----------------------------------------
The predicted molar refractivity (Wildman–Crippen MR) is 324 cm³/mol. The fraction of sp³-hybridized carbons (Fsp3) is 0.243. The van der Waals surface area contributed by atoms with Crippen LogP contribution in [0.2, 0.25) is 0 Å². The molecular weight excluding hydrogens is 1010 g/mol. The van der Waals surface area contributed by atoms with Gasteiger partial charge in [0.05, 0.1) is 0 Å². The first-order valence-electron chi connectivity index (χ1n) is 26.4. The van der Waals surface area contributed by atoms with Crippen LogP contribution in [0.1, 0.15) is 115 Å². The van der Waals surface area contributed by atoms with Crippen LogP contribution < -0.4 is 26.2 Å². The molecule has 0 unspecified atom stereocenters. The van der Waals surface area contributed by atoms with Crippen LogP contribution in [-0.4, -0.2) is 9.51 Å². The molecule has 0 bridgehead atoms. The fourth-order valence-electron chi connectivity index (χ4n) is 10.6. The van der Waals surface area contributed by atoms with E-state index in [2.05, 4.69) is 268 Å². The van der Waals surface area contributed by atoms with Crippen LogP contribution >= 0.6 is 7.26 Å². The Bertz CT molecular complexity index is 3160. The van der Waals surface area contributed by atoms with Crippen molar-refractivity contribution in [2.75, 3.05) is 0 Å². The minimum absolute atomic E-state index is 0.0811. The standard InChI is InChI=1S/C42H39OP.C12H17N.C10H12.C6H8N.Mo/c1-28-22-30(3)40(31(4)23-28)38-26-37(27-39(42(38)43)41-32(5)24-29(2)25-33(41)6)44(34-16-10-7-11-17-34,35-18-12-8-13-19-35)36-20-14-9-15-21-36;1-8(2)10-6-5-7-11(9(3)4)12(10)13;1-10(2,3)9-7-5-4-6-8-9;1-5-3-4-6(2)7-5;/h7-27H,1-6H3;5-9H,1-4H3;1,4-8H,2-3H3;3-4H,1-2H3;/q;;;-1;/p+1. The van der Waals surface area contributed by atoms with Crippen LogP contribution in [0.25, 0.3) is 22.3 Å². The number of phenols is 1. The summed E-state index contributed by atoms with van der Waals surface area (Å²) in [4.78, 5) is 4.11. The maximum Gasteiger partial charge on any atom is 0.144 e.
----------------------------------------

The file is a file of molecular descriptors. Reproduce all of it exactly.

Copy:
The predicted molar refractivity (Wildman–Crippen MR) is 324 cm³/mol. The fraction of sp³-hybridized carbons (Fsp3) is 0.243. The van der Waals surface area contributed by atoms with Crippen LogP contribution in [0.2, 0.25) is 0 Å². The molecular weight excluding hydrogens is 1010 g/mol. The van der Waals surface area contributed by atoms with Gasteiger partial charge in [0.05, 0.1) is 0 Å². The first-order valence-electron chi connectivity index (χ1n) is 26.4. The van der Waals surface area contributed by atoms with Crippen LogP contribution in [0.1, 0.15) is 115 Å². The van der Waals surface area contributed by atoms with Crippen LogP contribution < -0.4 is 26.2 Å². The molecule has 0 unspecified atom stereocenters. The van der Waals surface area contributed by atoms with Crippen LogP contribution in [-0.4, -0.2) is 9.51 Å². The molecule has 0 bridgehead atoms. The fourth-order valence-electron chi connectivity index (χ4n) is 10.6. The van der Waals surface area contributed by atoms with E-state index in [2.05, 4.69) is 268 Å². The van der Waals surface area contributed by atoms with Crippen LogP contribution >= 0.6 is 7.26 Å². The Bertz CT molecular complexity index is 3160. The van der Waals surface area contributed by atoms with Crippen molar-refractivity contribution in [2.75, 3.05) is 0 Å². The minimum absolute atomic E-state index is 0.0811. The standard InChI is InChI=1S/C42H39OP.C12H17N.C10H12.C6H8N.Mo/c1-28-22-30(3)40(31(4)23-28)38-26-37(27-39(42(38)43)41-32(5)24-29(2)25-33(41)6)44(34-16-10-7-11-17-34,35-18-12-8-13-19-35)36-20-14-9-15-21-36;1-8(2)10-6-5-7-11(9(3)4)12(10)13;1-10(2,3)9-7-5-4-6-8-9;1-5-3-4-6(2)7-5;/h7-27H,1-6H3;5-9H,1-4H3;1,4-8H,2-3H3;3-4H,1-2H3;/q;;;-1;/p+1. The van der Waals surface area contributed by atoms with Crippen LogP contribution in [0.25, 0.3) is 22.3 Å². The number of phenols is 1. The summed E-state index contributed by atoms with van der Waals surface area (Å²) in [4.78, 5) is 4.11. The maximum Gasteiger partial charge on any atom is 0.144 e.